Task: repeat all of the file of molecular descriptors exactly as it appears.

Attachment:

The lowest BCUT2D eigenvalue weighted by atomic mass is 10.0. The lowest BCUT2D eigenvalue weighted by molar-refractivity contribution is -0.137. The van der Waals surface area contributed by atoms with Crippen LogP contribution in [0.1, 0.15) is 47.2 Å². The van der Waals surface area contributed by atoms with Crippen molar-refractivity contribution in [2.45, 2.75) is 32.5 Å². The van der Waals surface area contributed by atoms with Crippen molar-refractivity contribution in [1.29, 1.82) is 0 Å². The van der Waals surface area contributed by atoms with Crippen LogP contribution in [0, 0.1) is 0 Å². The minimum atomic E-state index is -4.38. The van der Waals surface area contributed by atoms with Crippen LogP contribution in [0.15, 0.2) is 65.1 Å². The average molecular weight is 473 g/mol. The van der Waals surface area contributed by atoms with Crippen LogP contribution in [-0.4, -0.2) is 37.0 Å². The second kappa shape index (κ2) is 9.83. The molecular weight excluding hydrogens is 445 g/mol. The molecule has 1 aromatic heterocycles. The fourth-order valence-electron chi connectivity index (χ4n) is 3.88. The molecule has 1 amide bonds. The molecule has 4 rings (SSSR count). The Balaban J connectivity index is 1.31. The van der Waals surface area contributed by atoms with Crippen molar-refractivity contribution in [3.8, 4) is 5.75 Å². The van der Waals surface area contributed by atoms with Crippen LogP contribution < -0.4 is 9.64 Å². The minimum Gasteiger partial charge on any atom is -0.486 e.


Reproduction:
The lowest BCUT2D eigenvalue weighted by atomic mass is 10.0. The lowest BCUT2D eigenvalue weighted by molar-refractivity contribution is -0.137. The van der Waals surface area contributed by atoms with Crippen LogP contribution in [0.1, 0.15) is 47.2 Å². The van der Waals surface area contributed by atoms with Crippen molar-refractivity contribution in [2.45, 2.75) is 32.5 Å². The van der Waals surface area contributed by atoms with Crippen molar-refractivity contribution in [1.29, 1.82) is 0 Å². The van der Waals surface area contributed by atoms with Crippen LogP contribution in [0, 0.1) is 0 Å². The minimum atomic E-state index is -4.38. The van der Waals surface area contributed by atoms with Crippen LogP contribution in [0.15, 0.2) is 65.1 Å². The average molecular weight is 473 g/mol. The van der Waals surface area contributed by atoms with Crippen LogP contribution in [-0.4, -0.2) is 37.0 Å². The second kappa shape index (κ2) is 9.83. The molecular weight excluding hydrogens is 445 g/mol. The molecule has 1 aromatic heterocycles. The fourth-order valence-electron chi connectivity index (χ4n) is 3.88. The molecule has 1 amide bonds. The molecule has 4 rings (SSSR count). The Balaban J connectivity index is 1.31. The van der Waals surface area contributed by atoms with Crippen molar-refractivity contribution in [3.8, 4) is 5.75 Å². The van der Waals surface area contributed by atoms with Crippen LogP contribution < -0.4 is 9.64 Å². The minimum Gasteiger partial charge on any atom is -0.486 e.